John Yeoman has created a work which is a must for all budding writers. A big improvement on Fear of Evil, his first attempt to write a novel about how to write novels, this book really works and is a valuable resource for anyone looking to improve their craft or start out on the journey of writing a novel which will work and keep the reader gripped.
As does this novel itself, in fact. You can read the book as a true, bona fide novel and thoroughly enjoy the ride. The genre is historical murder mystery and the chief protagonist, Hippo Yeoman, is the author’s very own Elizabethan Hercule Poirot – so if that’s not your cup of tea then you won’t enjoy the novel so much. That said, usually it isn’t MY cup of tea either but I adore this character and love the author’s quirky, fun and original style. I have enjoyed all the Hippo Yeoman stories.
As a book on how to write novels, John Yeoman gets it right. This is book meant for the Kindle technology. The nearly 200 notes are hidden in the pages ready for you to click on them when and if you choose and be taken to the relevant note. There, the author will, briefly and with humour, explain what he did, why you will want to do the same with your own novel before you click back to where you were just reading. Effectively, he puts the traditional how-to-write-a-novel book on its head. Instead of copious pages about how to write with limited examples from real books, Yeoman gives you a real book and shows you as it progresses how and why he’s used the techniques he describes. The effect is like having the author sitting by your shoulder giving you one-to-one tuition as you read his book. The value of this is not to be under-estimated.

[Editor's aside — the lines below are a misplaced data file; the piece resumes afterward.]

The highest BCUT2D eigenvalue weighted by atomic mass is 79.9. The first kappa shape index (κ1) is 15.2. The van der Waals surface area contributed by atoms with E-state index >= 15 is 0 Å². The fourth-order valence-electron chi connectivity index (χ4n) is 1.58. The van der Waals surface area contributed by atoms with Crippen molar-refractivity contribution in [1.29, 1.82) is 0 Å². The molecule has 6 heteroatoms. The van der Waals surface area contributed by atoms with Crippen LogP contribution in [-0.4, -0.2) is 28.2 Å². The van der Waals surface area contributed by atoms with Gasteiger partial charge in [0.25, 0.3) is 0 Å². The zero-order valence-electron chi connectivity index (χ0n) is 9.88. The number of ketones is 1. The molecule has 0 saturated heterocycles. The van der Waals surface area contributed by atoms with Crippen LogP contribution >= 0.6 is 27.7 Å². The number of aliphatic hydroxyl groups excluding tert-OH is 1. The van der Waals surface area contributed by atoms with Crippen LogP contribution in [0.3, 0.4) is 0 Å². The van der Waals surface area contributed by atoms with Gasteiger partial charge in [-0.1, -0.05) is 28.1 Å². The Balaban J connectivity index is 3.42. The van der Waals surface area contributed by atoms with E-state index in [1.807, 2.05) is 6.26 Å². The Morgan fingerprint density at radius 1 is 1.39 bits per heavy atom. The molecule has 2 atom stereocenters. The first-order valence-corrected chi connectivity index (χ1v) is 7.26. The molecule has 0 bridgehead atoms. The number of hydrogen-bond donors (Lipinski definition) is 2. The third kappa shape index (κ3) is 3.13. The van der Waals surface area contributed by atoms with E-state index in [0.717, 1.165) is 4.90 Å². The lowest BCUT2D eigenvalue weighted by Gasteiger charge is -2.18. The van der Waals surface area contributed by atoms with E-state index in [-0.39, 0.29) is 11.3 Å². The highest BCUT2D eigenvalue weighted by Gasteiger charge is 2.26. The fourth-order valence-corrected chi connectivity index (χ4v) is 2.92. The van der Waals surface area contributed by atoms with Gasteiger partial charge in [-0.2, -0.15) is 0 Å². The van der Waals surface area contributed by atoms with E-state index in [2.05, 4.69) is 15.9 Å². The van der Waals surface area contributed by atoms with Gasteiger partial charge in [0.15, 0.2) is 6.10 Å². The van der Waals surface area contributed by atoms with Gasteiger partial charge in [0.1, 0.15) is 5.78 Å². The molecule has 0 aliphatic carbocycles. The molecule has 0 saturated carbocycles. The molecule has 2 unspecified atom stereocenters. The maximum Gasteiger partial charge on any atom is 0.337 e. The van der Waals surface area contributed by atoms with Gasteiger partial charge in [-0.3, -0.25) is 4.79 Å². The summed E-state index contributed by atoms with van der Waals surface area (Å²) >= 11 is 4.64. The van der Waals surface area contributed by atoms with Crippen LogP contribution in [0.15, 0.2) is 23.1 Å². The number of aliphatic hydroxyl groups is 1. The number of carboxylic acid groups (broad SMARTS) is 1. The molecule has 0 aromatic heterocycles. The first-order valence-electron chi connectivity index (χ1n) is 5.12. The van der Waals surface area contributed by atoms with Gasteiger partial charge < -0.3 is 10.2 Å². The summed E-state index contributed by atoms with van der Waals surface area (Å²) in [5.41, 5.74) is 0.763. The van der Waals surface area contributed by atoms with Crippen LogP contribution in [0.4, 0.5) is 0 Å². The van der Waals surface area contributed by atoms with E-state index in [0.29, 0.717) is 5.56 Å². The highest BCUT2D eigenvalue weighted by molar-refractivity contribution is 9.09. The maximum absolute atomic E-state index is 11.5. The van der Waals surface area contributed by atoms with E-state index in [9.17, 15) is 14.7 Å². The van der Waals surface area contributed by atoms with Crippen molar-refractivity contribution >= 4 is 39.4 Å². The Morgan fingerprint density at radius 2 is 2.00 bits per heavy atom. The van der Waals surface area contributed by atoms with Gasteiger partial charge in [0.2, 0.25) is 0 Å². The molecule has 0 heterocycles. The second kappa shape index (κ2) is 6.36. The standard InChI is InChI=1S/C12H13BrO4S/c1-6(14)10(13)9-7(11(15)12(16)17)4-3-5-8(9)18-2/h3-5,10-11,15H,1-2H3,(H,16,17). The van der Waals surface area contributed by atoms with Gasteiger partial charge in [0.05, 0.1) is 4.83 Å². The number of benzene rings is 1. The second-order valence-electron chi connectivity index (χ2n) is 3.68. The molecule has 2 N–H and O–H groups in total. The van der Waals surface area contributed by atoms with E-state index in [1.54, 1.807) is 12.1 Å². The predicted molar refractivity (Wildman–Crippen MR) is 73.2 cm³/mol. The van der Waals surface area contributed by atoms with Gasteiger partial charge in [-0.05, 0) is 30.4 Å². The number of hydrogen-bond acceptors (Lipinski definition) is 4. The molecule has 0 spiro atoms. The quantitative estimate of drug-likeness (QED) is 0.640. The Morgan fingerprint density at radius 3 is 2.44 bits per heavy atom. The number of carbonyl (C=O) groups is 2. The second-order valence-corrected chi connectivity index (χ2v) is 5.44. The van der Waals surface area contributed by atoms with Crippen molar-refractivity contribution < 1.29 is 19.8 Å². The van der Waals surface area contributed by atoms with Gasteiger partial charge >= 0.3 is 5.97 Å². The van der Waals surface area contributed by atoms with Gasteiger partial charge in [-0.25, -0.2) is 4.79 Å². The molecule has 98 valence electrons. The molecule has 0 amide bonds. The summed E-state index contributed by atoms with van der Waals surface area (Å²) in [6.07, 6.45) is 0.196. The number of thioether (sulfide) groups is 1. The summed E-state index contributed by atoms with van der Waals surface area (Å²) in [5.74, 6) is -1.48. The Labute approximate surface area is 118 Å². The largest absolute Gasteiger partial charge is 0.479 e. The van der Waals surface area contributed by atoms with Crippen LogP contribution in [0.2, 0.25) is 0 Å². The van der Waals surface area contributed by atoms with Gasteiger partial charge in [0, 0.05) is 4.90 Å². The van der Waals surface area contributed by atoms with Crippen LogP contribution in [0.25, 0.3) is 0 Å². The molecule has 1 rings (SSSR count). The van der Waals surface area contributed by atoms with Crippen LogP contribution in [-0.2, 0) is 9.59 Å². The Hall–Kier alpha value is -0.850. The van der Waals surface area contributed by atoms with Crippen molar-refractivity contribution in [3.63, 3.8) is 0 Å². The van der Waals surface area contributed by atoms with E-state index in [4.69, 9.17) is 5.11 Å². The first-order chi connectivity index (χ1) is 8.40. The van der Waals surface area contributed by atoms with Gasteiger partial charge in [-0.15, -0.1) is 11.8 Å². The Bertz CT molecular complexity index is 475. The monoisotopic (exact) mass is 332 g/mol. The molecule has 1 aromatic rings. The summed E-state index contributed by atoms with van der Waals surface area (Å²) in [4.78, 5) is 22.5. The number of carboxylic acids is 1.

Of course, if you prefer, you can simply read the novel as it is and then read the notes at the end. Furthermore, the author has included a chapter dedicated to the mechanics of writing a novel after the story itself has come to an end. He gives advice for both the beginner and for those of us who are a bit more long in the tooth.
I enjoyed Fear of Evil when it came out and cautiously praised Yeoman for his bold enterprise at the time. He’s taken on board the advice and criticism he received from the first book and made huge improvements on this second one. For me, he gets it just right and this book deserves to enter the canon of books every writer should have on his bookshelf (or, in this case, his Kindle).
For historical buffs by the way, you’ll find a fascinating (and accurate) portrayal of Elizabethan London along with some very interesting theories about a certain well-known Englishman. I’ll say no more on this matter!
I received a reviewer’s copy of this book but this review is entirely my own honest opinion and I have received no payment for writing it in any way whatsoever.